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Dubai Shelves Mandatory Health Insurance Scheme

Posted on Oct 06, 2011 by Sergio Ulloa ()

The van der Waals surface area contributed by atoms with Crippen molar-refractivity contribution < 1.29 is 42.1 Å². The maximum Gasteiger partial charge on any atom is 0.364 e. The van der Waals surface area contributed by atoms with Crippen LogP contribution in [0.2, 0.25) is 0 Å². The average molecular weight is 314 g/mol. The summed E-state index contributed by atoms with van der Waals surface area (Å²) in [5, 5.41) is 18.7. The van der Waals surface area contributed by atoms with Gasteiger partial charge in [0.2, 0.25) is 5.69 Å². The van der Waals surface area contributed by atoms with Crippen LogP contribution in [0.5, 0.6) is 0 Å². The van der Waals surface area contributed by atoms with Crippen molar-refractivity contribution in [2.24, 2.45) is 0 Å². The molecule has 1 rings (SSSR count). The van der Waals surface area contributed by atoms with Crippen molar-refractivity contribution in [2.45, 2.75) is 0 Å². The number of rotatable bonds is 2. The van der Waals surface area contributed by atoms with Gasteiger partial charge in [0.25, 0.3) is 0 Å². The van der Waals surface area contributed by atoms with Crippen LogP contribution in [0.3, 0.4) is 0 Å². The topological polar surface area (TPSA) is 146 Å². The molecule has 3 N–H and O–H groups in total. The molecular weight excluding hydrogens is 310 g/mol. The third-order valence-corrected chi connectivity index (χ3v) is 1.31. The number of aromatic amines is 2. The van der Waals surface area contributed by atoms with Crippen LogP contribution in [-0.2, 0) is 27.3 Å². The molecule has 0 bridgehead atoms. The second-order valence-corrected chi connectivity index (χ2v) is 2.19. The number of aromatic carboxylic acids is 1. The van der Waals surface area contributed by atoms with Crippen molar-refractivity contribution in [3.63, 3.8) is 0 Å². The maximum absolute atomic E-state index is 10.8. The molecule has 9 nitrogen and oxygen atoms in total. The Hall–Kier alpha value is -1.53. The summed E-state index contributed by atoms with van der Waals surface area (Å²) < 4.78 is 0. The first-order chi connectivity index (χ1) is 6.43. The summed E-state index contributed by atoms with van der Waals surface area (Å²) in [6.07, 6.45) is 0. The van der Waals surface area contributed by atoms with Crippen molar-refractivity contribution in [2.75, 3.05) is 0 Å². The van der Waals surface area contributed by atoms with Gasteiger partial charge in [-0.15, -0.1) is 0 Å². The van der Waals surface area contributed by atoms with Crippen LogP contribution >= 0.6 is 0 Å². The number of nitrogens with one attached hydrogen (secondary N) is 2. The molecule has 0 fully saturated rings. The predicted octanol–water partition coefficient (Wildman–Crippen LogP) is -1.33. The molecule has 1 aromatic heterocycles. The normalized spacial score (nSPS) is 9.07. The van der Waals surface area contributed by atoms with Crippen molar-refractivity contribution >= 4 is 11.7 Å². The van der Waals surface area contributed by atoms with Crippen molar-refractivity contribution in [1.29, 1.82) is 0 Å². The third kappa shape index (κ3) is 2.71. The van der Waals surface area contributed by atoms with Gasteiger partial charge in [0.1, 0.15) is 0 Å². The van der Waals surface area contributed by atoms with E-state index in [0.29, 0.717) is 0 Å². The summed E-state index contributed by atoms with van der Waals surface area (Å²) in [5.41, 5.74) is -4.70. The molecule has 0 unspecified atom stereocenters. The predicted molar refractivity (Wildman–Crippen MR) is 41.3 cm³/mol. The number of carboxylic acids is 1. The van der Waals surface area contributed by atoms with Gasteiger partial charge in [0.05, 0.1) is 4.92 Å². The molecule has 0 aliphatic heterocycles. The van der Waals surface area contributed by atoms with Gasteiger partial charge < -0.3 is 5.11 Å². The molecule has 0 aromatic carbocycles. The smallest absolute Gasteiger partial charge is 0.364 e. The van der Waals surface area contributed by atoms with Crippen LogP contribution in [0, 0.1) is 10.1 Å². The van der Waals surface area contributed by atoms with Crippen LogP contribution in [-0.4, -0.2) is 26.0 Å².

Dubai's upcoming national health insurance system, designed to cover every employee in the Emirate, has been delayed for at least two years. Those who have found themselves priced out of private health insurance policies now face a longer wait for treatment options. The Dubai Health Authority (DHA) announced on Tuesday that they had officially postponed the implementation of compulsory health insurance requirements for local employers for two more years. In Dubai at present, there are some private sector employers that provide insurance for their staff or negotiate directly with hospitals over treatment plans, but many workers are still left without insurance and struggle with medical costs. The new insurance system, which would make healthcare a required benefit for every worker in the Emirate, has been in development for quite a while. Laila Al Jassmi, DHA chief executive of health policy and strategy, told local media that moving the start date for national health insurance requirements in Dubai was made necessary due to the structural and economic challenges now facing the local labour market. "We have the models. But what we need to do is revise the model towards the existing status of the people and businesses in Dubai," Laila Al Jassmi told the National, adding that "If you look at the emirate now, most of the private sector provides some kind of health insurance coverage. However the blue-collar workers are a major segment who is mostly not covered. The new policy will be a complete policy that will cover everyone." The growing number of uninsured residents has become a significant issue in Dubai, particularly amongst the emirate's sizeable expatriate workforce. According to the most recent Dubai Household Health survey, around three-quarters of all Indian, Asian and Arab expatriates had no health insurance cover in 2010. This issue has been further exacerbated by the rising costs of public healthcare. Dubai residents who do not have employee-sponsored private coverage can apply for health cards that are supposed to grant them access to public health facilities at a discounted rate. However, with the rising costs of treatment, those health cards effectively offer no discounts now. Treatment costs in government hospitals have risen to roughly the same as those of private hospitals, with a consultation costing between Dh250 to Dh400 (US$75 to US$120), and a one night stay in the Intensive Care Unit costing around Dh3100 (US$845). Many uninsured workers struggle with these medical bills and thus often skip vital consultations and medical treatment until it's too late. Maintaining affordable access to necessary services like healthcare remains an issue for many expatriates in Dubai. The DHA's original plan called for a tax on local businesses that chose not to cover their staff with a private health insurance policy. The law would require that employers pay the Dubai government between Dh500 (US$136) and Dh800 (US$218) a year per employee. These employees would then be made register with a licensed outpatient clinic and become eligible for basic healthcare services. Since 2005, Abu Dhabi has had a similar law in place, and this has helped the emirate cover around 98 percent of its workers. The Abu Dhabi Health Insurance Law states that active employers or sponsors in the Emirate must provide some form of health insurance for job-related illness to employees and their family members. This includes cover for an employee's spouse as well as insurance for up three children aged 18 or lower as long as they are in the Emirate. Since last year, those failing to comply with the ruling would be subject to a fine of at least Dh300 (US$82) per employee per month. It must be said however that proper enforcement for Abu Dhabi's policy was only introduced in the past week. Dubai's compulsory health insurance scheme was originally scheduled to come into effect in January 2009 but the aftermath of the global financial crisis on Dubai's private sector and property market necessitated a delay. After the financial crisis, some multinational companies decided to pare down their employee cover, while others began to share premium costs with the employees. Labor costs may have to adjust further so that employers can afford to adequately pay and give benefits to their staff.The official deadline for the introduction of compulsory health insurance is now 2013. Moving the launch date for the health insurance scheme back a couple years puts it in line with the government's 2011-2013 three-year plan, which includes several other initiatives tasked with improving the Emirate's healthcare system. Among them is a national strategy to improve healthcare funding. To accomplish this, the DHA is developing a National Health Account that will monitor Dubai's overall healthcare expenditure and compare them to investment priorities in the other Emirates. According to the World Health Organization (WHO), the UAE as a collective spends 2.5 per cent of its GDP on healthcare. Comparatively, this is much lower than many Western countries. However, since the UAE is a tax-free country, as healthcare costs rise they become more difficult for the government to carry entirely on their own. The National Health Account is also designed to support greater private sector development in the local healthcare industry. Public healthcare facilities in Dubai currently account for 39 percent of all outpatient services, with the rest provided by the private sector. The DHA wants the number and quality of private hospitals and clinics in Dubai to expand further and lift the burden off the public treasury. This will be necessary to not only maintain a sustainable national healthcare system but also to give impetus towards growing the local medical tourism industry. In addition to healthcare budgeting and insurance reform, the Dubai government's three-year plan calls for an improved national medical information database, taking advantage of modern mobile network technology to guarantee transparent business practices. The DHA believes the public will be better served if they have access to data which adequately compares service quality and productivity of local hospitals. The Emirate also has plans to train and retain a high quality medical workforce through an improved screening process over education and credentials, in addition to funding continuous education programs, which will keep staff up to date with the latest advances in international medicine. Organization Mentioned Dubai Health Authority Dubai Health Authority The Dubai Health Authority (DHA) is a government organization tasked with overseeing the healthcare sector of the Emirate of Dubai. The DHA was created in 2007 under the directive of Sheikh Mohammed bin Rashid Al Maktoum, the Vice President, Prime Minister, and Ruler of Dubai. Medical care services throughout Dubai can be provided through DHA medical facilities including hospitals (Al Wasl, Dubai and Rashid), specialty centers (The Joslin Diabetes Center) and numerous primary health centers.